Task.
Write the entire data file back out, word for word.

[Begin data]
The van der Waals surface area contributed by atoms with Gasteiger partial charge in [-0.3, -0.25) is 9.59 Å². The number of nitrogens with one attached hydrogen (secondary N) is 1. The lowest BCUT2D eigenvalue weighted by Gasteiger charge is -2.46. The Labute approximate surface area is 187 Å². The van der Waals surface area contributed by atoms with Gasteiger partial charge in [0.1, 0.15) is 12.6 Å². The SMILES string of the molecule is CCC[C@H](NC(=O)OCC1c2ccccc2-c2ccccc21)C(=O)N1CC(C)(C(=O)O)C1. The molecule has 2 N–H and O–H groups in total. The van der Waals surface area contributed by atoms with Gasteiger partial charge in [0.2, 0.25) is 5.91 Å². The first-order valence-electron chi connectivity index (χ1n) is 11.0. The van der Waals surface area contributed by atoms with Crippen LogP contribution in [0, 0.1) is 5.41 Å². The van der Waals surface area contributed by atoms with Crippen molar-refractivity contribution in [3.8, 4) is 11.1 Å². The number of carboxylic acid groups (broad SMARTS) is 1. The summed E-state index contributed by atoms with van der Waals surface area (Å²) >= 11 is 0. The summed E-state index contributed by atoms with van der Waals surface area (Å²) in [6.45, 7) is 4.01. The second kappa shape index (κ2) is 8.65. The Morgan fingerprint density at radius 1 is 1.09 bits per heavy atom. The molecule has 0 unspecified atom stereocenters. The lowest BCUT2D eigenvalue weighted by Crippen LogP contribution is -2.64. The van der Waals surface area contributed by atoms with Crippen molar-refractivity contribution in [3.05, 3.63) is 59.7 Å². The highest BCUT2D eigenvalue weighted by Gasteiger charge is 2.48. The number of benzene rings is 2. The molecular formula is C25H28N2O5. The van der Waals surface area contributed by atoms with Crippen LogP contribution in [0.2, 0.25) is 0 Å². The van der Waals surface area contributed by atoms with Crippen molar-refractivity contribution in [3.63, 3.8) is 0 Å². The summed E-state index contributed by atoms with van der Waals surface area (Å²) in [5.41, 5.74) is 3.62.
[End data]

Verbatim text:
The van der Waals surface area contributed by atoms with Gasteiger partial charge in [-0.3, -0.25) is 9.59 Å². The number of nitrogens with one attached hydrogen (secondary N) is 1. The lowest BCUT2D eigenvalue weighted by Gasteiger charge is -2.46. The Labute approximate surface area is 187 Å². The van der Waals surface area contributed by atoms with Gasteiger partial charge in [0.1, 0.15) is 12.6 Å². The SMILES string of the molecule is CCC[C@H](NC(=O)OCC1c2ccccc2-c2ccccc21)C(=O)N1CC(C)(C(=O)O)C1. The molecule has 2 N–H and O–H groups in total. The van der Waals surface area contributed by atoms with Gasteiger partial charge in [0.2, 0.25) is 5.91 Å². The first-order valence-electron chi connectivity index (χ1n) is 11.0. The van der Waals surface area contributed by atoms with Crippen LogP contribution in [0, 0.1) is 5.41 Å². The van der Waals surface area contributed by atoms with Crippen molar-refractivity contribution in [3.8, 4) is 11.1 Å². The number of carboxylic acid groups (broad SMARTS) is 1. The summed E-state index contributed by atoms with van der Waals surface area (Å²) >= 11 is 0. The summed E-state index contributed by atoms with van der Waals surface area (Å²) in [6.45, 7) is 4.01. The second kappa shape index (κ2) is 8.65. The Morgan fingerprint density at radius 1 is 1.09 bits per heavy atom. The molecule has 0 unspecified atom stereocenters. The lowest BCUT2D eigenvalue weighted by Crippen LogP contribution is -2.64. The van der Waals surface area contributed by atoms with Crippen molar-refractivity contribution in [3.05, 3.63) is 59.7 Å². The highest BCUT2D eigenvalue weighted by Gasteiger charge is 2.48. The number of benzene rings is 2. The molecular formula is C25H28N2O5. The van der Waals surface area contributed by atoms with Crippen LogP contribution in [0.2, 0.25) is 0 Å². The van der Waals surface area contributed by atoms with Crippen molar-refractivity contribution in [3.63, 3.8) is 0 Å². The summed E-state index contributed by atoms with van der Waals surface area (Å²) in [5.41, 5.74) is 3.62.